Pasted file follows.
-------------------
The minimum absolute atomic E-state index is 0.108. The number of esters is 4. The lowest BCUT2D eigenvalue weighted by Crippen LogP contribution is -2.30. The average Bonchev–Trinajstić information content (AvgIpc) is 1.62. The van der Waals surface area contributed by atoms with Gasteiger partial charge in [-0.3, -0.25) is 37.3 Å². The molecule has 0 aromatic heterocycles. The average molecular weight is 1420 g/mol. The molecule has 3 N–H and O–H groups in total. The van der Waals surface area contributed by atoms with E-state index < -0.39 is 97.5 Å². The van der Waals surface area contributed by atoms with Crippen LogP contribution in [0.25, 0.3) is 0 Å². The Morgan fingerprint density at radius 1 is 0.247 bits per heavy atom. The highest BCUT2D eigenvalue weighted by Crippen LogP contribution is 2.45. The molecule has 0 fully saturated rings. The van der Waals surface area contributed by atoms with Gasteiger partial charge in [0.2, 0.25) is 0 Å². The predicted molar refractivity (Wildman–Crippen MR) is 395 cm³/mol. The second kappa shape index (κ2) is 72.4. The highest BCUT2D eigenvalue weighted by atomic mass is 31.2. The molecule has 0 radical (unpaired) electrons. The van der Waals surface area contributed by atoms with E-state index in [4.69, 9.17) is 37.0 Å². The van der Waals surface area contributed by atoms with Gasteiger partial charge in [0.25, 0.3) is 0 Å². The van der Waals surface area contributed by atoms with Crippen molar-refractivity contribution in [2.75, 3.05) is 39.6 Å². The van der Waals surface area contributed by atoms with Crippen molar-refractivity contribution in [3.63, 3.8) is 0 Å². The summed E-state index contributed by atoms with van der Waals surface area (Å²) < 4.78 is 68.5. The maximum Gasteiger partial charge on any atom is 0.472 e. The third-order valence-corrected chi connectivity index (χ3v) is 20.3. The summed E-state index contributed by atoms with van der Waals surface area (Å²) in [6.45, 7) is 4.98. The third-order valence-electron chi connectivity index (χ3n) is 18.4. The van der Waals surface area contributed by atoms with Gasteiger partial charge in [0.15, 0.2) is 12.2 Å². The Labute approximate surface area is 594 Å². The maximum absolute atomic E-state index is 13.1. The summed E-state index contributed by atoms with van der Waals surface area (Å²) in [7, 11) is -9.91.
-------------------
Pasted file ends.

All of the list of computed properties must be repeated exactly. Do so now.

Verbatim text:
The minimum absolute atomic E-state index is 0.108. The number of esters is 4. The lowest BCUT2D eigenvalue weighted by Crippen LogP contribution is -2.30. The average Bonchev–Trinajstić information content (AvgIpc) is 1.62. The van der Waals surface area contributed by atoms with Gasteiger partial charge in [-0.3, -0.25) is 37.3 Å². The molecule has 0 aromatic heterocycles. The average molecular weight is 1420 g/mol. The molecule has 3 N–H and O–H groups in total. The van der Waals surface area contributed by atoms with E-state index < -0.39 is 97.5 Å². The van der Waals surface area contributed by atoms with Crippen LogP contribution in [0.25, 0.3) is 0 Å². The Morgan fingerprint density at radius 1 is 0.247 bits per heavy atom. The highest BCUT2D eigenvalue weighted by Crippen LogP contribution is 2.45. The molecule has 0 fully saturated rings. The van der Waals surface area contributed by atoms with Gasteiger partial charge in [0.2, 0.25) is 0 Å². The predicted molar refractivity (Wildman–Crippen MR) is 395 cm³/mol. The second kappa shape index (κ2) is 72.4. The highest BCUT2D eigenvalue weighted by atomic mass is 31.2. The molecule has 0 radical (unpaired) electrons. The van der Waals surface area contributed by atoms with E-state index in [4.69, 9.17) is 37.0 Å². The van der Waals surface area contributed by atoms with Gasteiger partial charge in [0.25, 0.3) is 0 Å². The van der Waals surface area contributed by atoms with Crippen molar-refractivity contribution in [2.75, 3.05) is 39.6 Å². The van der Waals surface area contributed by atoms with Crippen molar-refractivity contribution in [3.63, 3.8) is 0 Å². The summed E-state index contributed by atoms with van der Waals surface area (Å²) < 4.78 is 68.5. The maximum Gasteiger partial charge on any atom is 0.472 e. The third-order valence-corrected chi connectivity index (χ3v) is 20.3. The summed E-state index contributed by atoms with van der Waals surface area (Å²) in [6.45, 7) is 4.98. The third-order valence-electron chi connectivity index (χ3n) is 18.4. The van der Waals surface area contributed by atoms with Gasteiger partial charge in [0.15, 0.2) is 12.2 Å². The Labute approximate surface area is 594 Å². The maximum absolute atomic E-state index is 13.1. The summed E-state index contributed by atoms with van der Waals surface area (Å²) in [7, 11) is -9.91.